Glint - UBC Computer Science

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SIGRAD 2012 A. Kerren and S. Seipel (Editors)

Glint: An MDS Framework for Costly Distance Functions S. Ingram†1 and T. Munzner1 1 University

of British Columbia, Canada

Abstract Previous algorithms for multidimensional scaling, or MDS, aim for scalable performance as the number of points to lay out increases. However, they either assume that the distance function is cheap to compute, and perform poorly when the distance function is costly, or they leave the precise number of distances to compute as a manual tuning parameter. We present Glint, an MDS algorithm framework that addresses both of these shortcomings. Glint is designed to automatically minimize the total number of distances computed by progressively computing a more and more densely sampled approximation of the distance matrix. We present instantiations of the Glint framework on three different classes of MDS algorithms: force-directed, analytic, and gradient-based. We validate the framework through computational benchmarks on several real-world datasets, and demonstrate substantial performance benefits without sacrificing layout quality. Categories and Subject Descriptors (according to ACM CCS): I.3.3 [Human-centered Computing]: Visualization— Visualization systems and tools

1. Introduction Multidimensional Scaling, or MDS, is a method for positioning the points of a dataset into a user-specified, lowdimensional space. The technique is used when the given description of the points is overly verbose, making visual analysis unwieldy or algorithmic analysis intractable. Input dataset descriptions processed by MDS come in two types: points, where each point is described by an equal number of spatial coordinates, or a distance matrix, where the rows and columns of the matrix represent a nonnegative value computed by a distance function of the two points. Plotting the low-dimensional MDS output enables visual analysis of the proximity relationships between data points that are obscured in high-dimensions. This technique is employed in psychophysics, marketing research, and unsupervised learning [BG05, Gre75, HTF09]. MDS visualizations can be readily incorporated into other interactive applications [IMS12], providing a rich overview of the data. All MDS algorithms work by minimizing an objective function quantifying the distortion of the points in the lowdimensional space relative to their original input configura-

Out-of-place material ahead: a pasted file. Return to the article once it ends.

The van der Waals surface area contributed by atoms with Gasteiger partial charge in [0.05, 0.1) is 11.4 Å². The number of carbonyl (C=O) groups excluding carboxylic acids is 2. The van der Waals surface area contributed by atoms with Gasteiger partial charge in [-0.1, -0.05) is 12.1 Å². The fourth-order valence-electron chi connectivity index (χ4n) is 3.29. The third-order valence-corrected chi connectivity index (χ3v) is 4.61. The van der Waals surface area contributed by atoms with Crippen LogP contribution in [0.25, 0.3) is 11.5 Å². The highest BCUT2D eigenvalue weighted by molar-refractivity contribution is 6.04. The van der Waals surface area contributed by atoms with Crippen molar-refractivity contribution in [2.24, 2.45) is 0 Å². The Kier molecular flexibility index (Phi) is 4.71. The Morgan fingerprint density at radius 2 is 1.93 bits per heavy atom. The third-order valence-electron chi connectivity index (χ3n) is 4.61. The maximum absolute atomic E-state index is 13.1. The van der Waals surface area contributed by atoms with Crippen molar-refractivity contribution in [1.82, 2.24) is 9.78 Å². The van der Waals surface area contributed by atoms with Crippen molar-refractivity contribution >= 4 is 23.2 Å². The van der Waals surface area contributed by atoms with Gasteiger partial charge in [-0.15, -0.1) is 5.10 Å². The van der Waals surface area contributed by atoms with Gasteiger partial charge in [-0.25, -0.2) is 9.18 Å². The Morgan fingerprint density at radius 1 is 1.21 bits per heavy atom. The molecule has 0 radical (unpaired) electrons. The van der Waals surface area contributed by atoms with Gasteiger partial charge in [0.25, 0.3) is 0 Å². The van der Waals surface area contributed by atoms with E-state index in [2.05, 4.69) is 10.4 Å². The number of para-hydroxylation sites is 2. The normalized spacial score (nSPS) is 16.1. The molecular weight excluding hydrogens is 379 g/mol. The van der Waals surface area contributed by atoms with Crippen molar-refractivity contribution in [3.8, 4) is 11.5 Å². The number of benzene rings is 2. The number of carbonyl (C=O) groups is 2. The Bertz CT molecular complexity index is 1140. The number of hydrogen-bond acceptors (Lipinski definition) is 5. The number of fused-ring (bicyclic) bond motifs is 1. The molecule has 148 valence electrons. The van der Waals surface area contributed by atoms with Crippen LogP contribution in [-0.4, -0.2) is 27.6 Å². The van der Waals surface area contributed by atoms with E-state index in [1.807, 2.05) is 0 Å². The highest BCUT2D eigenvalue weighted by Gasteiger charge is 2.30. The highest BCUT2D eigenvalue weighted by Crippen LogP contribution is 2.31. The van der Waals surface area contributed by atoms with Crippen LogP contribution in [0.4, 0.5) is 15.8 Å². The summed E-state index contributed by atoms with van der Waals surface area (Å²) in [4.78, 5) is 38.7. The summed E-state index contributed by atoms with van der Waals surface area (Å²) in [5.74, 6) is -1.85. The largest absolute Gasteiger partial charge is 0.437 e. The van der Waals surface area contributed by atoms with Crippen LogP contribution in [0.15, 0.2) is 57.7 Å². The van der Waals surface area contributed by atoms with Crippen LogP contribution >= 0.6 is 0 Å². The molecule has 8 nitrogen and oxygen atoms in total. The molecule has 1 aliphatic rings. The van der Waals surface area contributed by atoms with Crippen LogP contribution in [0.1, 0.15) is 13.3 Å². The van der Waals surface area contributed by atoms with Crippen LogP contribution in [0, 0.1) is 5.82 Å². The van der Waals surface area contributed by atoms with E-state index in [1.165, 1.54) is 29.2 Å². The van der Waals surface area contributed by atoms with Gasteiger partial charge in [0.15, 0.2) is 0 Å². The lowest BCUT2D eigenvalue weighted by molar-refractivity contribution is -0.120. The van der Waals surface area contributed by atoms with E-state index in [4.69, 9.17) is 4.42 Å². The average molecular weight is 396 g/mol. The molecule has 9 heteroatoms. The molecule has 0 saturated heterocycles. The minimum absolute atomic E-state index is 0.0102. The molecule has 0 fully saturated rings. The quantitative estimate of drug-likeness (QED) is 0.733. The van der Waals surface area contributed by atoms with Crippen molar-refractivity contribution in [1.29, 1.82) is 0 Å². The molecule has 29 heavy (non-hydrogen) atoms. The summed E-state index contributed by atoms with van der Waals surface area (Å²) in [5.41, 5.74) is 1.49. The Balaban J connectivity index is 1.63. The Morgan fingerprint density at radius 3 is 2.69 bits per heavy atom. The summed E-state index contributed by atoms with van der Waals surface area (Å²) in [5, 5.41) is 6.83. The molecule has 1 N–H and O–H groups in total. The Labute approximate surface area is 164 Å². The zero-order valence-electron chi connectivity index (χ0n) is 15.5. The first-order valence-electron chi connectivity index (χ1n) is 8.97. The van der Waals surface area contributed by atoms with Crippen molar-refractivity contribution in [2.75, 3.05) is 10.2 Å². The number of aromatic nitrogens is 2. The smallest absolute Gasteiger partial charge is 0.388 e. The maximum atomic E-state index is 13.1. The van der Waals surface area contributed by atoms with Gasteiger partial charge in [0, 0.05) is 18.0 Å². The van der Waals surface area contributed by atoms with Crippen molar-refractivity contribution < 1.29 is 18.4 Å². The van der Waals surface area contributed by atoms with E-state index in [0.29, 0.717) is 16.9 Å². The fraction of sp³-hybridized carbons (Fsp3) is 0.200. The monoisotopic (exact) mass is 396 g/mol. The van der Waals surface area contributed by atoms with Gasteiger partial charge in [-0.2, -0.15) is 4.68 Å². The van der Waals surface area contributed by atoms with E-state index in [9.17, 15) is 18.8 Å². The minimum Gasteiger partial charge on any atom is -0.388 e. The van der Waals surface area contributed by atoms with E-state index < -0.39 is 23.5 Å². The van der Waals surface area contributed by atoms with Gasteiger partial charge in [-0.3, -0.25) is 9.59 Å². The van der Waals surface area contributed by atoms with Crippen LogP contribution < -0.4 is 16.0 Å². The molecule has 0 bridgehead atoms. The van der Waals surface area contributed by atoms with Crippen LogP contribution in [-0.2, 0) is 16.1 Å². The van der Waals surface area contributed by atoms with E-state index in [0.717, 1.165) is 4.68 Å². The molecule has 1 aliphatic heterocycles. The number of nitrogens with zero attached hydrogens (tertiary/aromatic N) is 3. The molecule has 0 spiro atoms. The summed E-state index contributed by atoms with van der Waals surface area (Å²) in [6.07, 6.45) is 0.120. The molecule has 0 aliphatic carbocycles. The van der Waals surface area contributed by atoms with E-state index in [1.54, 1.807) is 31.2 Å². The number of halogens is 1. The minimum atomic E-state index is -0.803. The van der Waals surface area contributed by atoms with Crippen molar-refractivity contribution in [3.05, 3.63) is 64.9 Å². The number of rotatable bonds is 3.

† E-mail: {sfingram,tmm}@cs.ubc.ca

tion. Though the different MDS algorithms compute coordinates in a wide variety of ways, in each case the computational work can be divided into two parts: distance calculation, where the inter-point distances are calculated from the input points, and layout calculation, which reads the computed high-dimensional distances and positions the points in the low-dimensional space. The contribution of this paper is Glint, an iterative algorithm framework for automatically minimizing distance calculation in MDS. Structurally, Glint forms an outer loop around a modified MDS algorithm. It starts with an empty distance matrix, densifying the matrix as the outer loop iterates, automatically terminating when the MDS layout is stable. Glint separates the distance calculation portion of the MDS algorithm from layout calculations and provides an automated termination procedure. The time cost of individual high-dimensional distance calculations have a profound effect on the run time of an MDS algorithm. Even for an efficient metric like the 10dimensional Euclidean distance function, the time spent calculating high-dimensional distances occupies almost 80% of the algorithm run time using the Glimmer force-directed MDS algorithm [IMO09]. Many real-world problems where MDS is used require more costly distance functions than the

S. Ingram & T. Munzner / Glint: An MDS Framework for Costly Distance Functions

Euclidean case. In these more expensive cases, total distance costs occupy more than 99% of MDS run time using the same algorithm. Thus